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Sandhill cranes (Grus canadensis) feed on waste grain near the Rowe Audubon Sanctuary in Gibbon, Nebraska.

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ANI082-00013

Thousands of sandhill cranes (Grus canadensis) roost on the Platte River during their annual migratory stopover at the Rowe Audubon Sanctuary near Gibbon, NE. With water in the river fully appropriated for urban areas and agriculture, many wonder how long it will be until the river runs dry. Some 600,000 to 800,000 cranes use just a few miles of the river in central Nebraska–areas that have been been mechanically cleared of the woody vegetation that the birds can’t tolerate.

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ANI082-00014

Thousands of sandhill cranes (Grus canadensis) roost on the Platte River, forming living sandbars, during their annual migratory stopover at the Rowe Audubon Sanctuary near Gibbon, NE. With water in the river fully appropriated for urban areas and agriculture, many wonder how long it will be until the river runs dry. Some 600,000 to 800,000 cranes use just a few miles of the river in central Nebraska–areas that have been been mechanically cleared of the woody vegetation that the birds can’t tolerate.

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ANI082-00015

Thousands of sandhill cranes (Grus canadensis) roost on the Platte River during their annual migratory stopover at the Rowe Audubon Sanctuary near Gibbon, NE. With water in the river fully appropriated for urban areas and agriculture, many wonder how long it will be until the river runs dry. Some 600,000 to 800,000 cranes use just a few miles of the river in central Nebraska–areas that have been been mechanically cleared of the woody vegetation that the birds can’t tolerate.

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ANI082-00016

Thousands of sandhill cranes (Grus canadensis) roost on the Platte River during their annual migratory stopover at the Rowe Audubon Sanctuary near Gibbon, NE. With water in the river fully appropriated for urban areas and agriculture, many wonder how long it will be until the river runs dry. Some 600,000 to 800,000 cranes use just a few miles of the river in central Nebraska–areas that have been been mechanically cleared of the woody vegetation that the birds can’t tolerate.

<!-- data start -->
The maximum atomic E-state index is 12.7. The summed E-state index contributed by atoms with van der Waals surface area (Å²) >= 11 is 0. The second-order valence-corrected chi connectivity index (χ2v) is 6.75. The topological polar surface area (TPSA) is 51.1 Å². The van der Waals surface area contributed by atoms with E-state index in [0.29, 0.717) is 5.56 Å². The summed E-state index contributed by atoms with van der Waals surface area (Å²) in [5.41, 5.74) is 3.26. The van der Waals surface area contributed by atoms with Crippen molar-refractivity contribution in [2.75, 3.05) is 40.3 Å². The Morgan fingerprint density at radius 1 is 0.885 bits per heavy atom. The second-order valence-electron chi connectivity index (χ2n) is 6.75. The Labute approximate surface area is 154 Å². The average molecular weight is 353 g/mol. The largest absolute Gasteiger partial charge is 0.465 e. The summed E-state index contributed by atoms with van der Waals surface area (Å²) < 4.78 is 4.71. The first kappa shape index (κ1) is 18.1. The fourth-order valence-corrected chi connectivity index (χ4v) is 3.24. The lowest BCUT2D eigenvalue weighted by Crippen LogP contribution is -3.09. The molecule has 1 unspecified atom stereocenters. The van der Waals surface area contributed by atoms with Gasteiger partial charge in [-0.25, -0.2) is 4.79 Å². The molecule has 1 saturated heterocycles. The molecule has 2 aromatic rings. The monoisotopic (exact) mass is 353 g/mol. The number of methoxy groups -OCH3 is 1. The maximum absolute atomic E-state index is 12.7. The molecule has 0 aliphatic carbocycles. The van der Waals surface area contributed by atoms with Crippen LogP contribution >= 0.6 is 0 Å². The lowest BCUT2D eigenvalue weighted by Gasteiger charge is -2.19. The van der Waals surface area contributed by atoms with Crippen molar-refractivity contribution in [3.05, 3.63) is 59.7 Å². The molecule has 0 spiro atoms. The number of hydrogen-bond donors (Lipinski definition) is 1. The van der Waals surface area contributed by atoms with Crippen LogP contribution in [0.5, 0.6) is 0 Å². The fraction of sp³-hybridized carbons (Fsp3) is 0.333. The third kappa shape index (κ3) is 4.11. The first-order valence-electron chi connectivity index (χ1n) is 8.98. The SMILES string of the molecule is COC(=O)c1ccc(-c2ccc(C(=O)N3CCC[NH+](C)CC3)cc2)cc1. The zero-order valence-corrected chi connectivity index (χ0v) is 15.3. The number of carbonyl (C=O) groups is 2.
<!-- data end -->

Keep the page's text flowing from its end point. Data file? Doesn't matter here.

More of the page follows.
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ANI082-00001

Thousands of sandhill cranes (Grus canadensis) roost on the Platte River during their annual migratory stopover at the Rowe Audubon Sanctuary near Gibbon, NE. With water in the river fully appropriated for urban areas and agriculture, many wonder how long it will be until the river runs dry. Some 600,000 to 800,000 cranes use just a few miles of the river in central Nebraska–areas that have been been mechanically cleared of the woody vegetation that the birds can’t tolerate.

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Sea turtles that were rescued from the deep water horizon oil spill being rehabilitated at the Audubon Nature Institute in New Orleans, Louisiana.

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ENV021-00056

A group of oiled pelicans recused from the gulf oil spill waiting to be washed at the rehab center in Fort Jackson, Louisiana. This is were the majority of the oiled birds were brought in from the deep water horizon oil spill.

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A group of oiled pelicans recused from the gulf oil spill waiting to be washed at the rehab center in Fort Jackson, Louisiana. This is were the majority of the oiled birds were brought in from the deep water horizon oil spill.

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SPO003-00149

A man proudly displays the fish he caught with his sister-in-law at Crosslake, Minnesota.

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A man gets a thumbs up from his sister-in-law as he proudly shows off his catch of fish at Crosslake, Minnesota.

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Kathy Sartore goes fishing with her brother-in-law, Paul Sartore.

Photo: Julie Jensen Director of Marketing | WVC O: 866.800.7326 | D: 702.443.9249 | E: j.jensen@wvc.org